> libses.so.
> > > > 
> > > > > > One could have a very good
> argument to not
> > > bloat
> > > > > > the kernel with this but leave it
> to a
> > > user-space
> > > > > > application and a library to do
> all this and
> > > > > > communicate with the SES device
> via the
> > > kernel's
> > > > > /dev/sgX.
> > > > > 
> > > > > The same thing goes for other esoteric
> SCSI
> > > infrastructure
> > > > > pieces like
> > > > > cd changers.  On the whole, given that
> ATA is
> > > asking for
> > > > > enclosure
> > > > > management in kernel, it makes sense to
> > > consolidate the
> > > > > infrastructure
> > > > > and a ses ULD is a very good test bed.
> > > > 
> > > > What is wrong with exporting the SES device
> as
> > > /dev/sgX
> > > > and having a user-space application and
> library to
> > > > do all this?
> > > 
> > > How do you transport the enclosure commands over
> /dev/sgX? 
> > > Only SES has
> > > SCSI command encapsulation ... the rest won't
> even be
> > > SCSI targets ...
> > 
> > What is the protocol of those "rest" that
> you talk about?
> 
> At the moment it looks to be SES, SGPIO and AHCI.

You should separate "what it talks" by "how it
gets there".

> 
> > At any rate, this capability lies in the kernel
> providing
> > a _device node_ -- not quite what your patch is doing.
> 
> So your idea is to provide a separate interface per
> enclosure in kernel?

No.  My idea is to provide a device node of
type processor or enclosure for each enclosure.

Expanders already do this by providing a virtual
phy which is "connected" to the SES-2 device, so
a device of type SES is discovered and registered
with the kernel as any other device on the domain.
Then the enclosure can be controlled via sg_ses(8)
from user space.

Host adapters already do this in their FW, since
it is there where they do the transport protocol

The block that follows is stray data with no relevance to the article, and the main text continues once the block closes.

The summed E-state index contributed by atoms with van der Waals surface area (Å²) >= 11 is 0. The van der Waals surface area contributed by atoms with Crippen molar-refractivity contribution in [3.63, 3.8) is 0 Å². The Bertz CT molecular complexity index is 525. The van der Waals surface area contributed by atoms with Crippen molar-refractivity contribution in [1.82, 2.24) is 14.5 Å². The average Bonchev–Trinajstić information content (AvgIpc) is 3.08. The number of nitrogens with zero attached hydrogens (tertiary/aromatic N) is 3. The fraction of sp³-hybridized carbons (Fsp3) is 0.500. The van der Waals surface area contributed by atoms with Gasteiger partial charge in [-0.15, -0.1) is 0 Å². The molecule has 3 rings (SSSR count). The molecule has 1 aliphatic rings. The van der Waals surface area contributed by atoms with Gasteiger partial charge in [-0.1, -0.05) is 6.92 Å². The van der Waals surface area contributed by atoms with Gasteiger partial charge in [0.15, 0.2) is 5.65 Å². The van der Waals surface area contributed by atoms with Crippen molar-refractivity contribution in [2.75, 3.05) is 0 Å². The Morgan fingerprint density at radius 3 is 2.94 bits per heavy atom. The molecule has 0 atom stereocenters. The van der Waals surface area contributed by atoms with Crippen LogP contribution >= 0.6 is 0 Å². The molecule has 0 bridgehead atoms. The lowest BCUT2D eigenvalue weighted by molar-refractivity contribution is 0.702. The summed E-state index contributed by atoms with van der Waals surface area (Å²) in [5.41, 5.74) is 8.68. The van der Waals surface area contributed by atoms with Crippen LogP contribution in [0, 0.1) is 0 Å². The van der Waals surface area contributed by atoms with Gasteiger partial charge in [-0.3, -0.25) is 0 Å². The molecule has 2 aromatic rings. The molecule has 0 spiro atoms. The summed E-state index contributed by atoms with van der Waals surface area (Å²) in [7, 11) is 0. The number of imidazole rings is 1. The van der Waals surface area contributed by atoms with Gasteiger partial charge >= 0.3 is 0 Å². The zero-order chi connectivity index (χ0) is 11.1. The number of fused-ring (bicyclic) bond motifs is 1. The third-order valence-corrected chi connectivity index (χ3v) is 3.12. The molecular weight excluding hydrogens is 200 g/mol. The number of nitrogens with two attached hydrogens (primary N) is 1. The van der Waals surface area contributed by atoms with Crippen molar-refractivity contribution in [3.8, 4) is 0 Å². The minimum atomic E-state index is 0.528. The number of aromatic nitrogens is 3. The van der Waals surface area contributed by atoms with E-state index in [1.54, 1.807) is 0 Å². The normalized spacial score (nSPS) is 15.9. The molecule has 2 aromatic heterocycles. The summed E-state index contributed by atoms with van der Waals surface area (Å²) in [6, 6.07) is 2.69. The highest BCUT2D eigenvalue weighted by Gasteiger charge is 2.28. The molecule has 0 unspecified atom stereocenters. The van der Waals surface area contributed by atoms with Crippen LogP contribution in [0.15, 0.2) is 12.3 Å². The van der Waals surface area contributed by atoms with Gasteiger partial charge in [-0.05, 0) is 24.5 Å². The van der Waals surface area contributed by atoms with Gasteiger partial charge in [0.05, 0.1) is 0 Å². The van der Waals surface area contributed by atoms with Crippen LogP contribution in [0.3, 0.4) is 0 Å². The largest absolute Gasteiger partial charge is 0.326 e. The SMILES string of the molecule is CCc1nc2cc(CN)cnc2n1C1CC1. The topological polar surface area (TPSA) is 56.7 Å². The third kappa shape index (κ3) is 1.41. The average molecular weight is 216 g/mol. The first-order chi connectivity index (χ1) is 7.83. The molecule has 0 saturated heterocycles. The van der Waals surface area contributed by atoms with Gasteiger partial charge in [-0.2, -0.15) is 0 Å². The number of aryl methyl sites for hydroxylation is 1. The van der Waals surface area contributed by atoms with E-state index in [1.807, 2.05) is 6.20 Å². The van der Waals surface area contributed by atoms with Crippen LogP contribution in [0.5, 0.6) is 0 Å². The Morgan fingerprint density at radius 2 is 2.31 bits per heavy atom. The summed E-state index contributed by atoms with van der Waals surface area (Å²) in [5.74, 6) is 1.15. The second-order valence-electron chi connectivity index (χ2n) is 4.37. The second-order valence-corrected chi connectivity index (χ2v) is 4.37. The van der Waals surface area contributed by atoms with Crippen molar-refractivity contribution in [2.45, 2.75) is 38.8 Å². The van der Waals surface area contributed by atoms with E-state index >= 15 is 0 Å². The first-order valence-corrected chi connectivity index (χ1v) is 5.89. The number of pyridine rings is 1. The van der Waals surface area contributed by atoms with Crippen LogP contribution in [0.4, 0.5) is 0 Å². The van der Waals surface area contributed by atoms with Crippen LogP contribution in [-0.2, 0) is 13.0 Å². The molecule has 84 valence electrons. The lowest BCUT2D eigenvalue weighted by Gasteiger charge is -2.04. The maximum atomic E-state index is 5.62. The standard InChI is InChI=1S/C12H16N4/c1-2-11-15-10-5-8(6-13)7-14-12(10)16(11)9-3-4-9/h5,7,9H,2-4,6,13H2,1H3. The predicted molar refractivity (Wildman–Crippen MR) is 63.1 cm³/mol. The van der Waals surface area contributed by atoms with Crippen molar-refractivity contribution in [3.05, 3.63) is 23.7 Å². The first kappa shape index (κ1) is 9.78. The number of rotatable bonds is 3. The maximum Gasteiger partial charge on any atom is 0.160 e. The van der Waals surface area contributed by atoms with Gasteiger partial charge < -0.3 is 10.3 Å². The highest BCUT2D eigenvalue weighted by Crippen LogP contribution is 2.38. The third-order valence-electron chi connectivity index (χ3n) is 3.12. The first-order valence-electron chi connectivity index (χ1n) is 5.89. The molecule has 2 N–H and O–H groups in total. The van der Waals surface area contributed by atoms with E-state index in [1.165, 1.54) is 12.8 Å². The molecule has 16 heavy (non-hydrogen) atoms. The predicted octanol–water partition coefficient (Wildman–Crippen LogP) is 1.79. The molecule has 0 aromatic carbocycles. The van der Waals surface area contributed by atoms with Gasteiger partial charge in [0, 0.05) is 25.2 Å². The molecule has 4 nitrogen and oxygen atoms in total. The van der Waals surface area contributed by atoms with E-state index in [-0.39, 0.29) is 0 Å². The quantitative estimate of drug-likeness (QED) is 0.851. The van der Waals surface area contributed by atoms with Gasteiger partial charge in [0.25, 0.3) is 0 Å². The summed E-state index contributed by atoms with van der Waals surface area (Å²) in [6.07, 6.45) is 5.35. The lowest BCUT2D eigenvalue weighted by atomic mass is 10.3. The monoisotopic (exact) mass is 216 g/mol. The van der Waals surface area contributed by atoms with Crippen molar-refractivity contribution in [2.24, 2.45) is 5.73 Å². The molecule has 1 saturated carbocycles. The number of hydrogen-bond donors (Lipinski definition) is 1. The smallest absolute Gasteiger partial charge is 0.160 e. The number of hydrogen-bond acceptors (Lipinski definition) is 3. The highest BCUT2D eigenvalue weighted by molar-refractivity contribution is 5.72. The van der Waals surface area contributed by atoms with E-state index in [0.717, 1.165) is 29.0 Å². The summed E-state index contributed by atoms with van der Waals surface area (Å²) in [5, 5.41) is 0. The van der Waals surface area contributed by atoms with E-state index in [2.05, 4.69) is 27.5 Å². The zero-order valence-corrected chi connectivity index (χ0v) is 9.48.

abstraction as well.

You can help AHCI (if this really is needed of
course) to achieve the same thing by providing
code so that a LLDD/etc can register a
processor/enclosure device accessible via the
ASIC.  At any rate the actual protocol to talk
to the enclosure device is abstracted away by
the HW solution (either in FW or HW).

At this moment I see all this effort in vain
for reasons I've described above.

> Sure ... like I said patches welcome.  I just did a common
> in-kernel
> interface that abstracts common enclosure services.

I know -- this is why and where I responded to your
patches.

So I guess by what you just said, we're back
at square one? ... is this really needed, who is the
intended user/audience... why not just a device
node to be controlled via sg_ses(8) from user
space, as is already done for other enclosure
devices... etc.

      Luben


  reply	other threads:[~2008-02-05  5:35 UTC|newest]

Thread overview: 31+ messages / expand[flat|nested]  mbox.gz  Atom feed  top
2008-02-03 21:40 James Bottomley
2008-02-03 22:03 ` Sam Ravnborg
2008-02-04  0:16   ` James Bottomley
2008-02-06  0:12     ` Andrew Morton
2008-02-06  2:57       ` James Bottomley
2008-02-05  0:32 ` Luben Tuikov
2008-02-05  0:41   ` James Bottomley
2008-02-05  2:01     ` Luben Tuikov
2008-02-05  2:14       ` James Bottomley
2008-02-05  3:28         ` Luben Tuikov
2008-02-05  4:37           ` James Bottomley
2008-02-05  5:35             ` Luben Tuikov [this message]
2008-02-05 15:01               ` James Bottomley
2008-02-05 19:33                 ` Luben Tuikov
2008-02-05 20:29                   ` James Bottomley
2008-02-05 20:39                     ` Luben Tuikov
2008-02-12 18:22       ` Kristen Carlson Accardi
2008-02-12 18:45         ` James Bottomley
2008-02-12 19:07           ` Kristen Carlson Accardi
2008-02-12 19:28             ` James Bottomley
2008-02-13 17:45               ` Kristen Carlson Accardi
2008-02-13 18:17                 ` James Bottomley
2008-02-16 12:44                 ` Pavel Machek
2008-02-13  9:48           ` Luben Tuikov
2008-02-13 14:08             ` James Smart
2008-02-13 16:04               ` James Bottomley
2008-02-13 16:22                 ` James Smart
2008-02-13 16:43                   ` James Bottomley
2008-02-13 16:49                     ` James Smart
2008-02-12 19:45         ` Luben Tuikov
2008-02-13 11:15 Luben Tuikov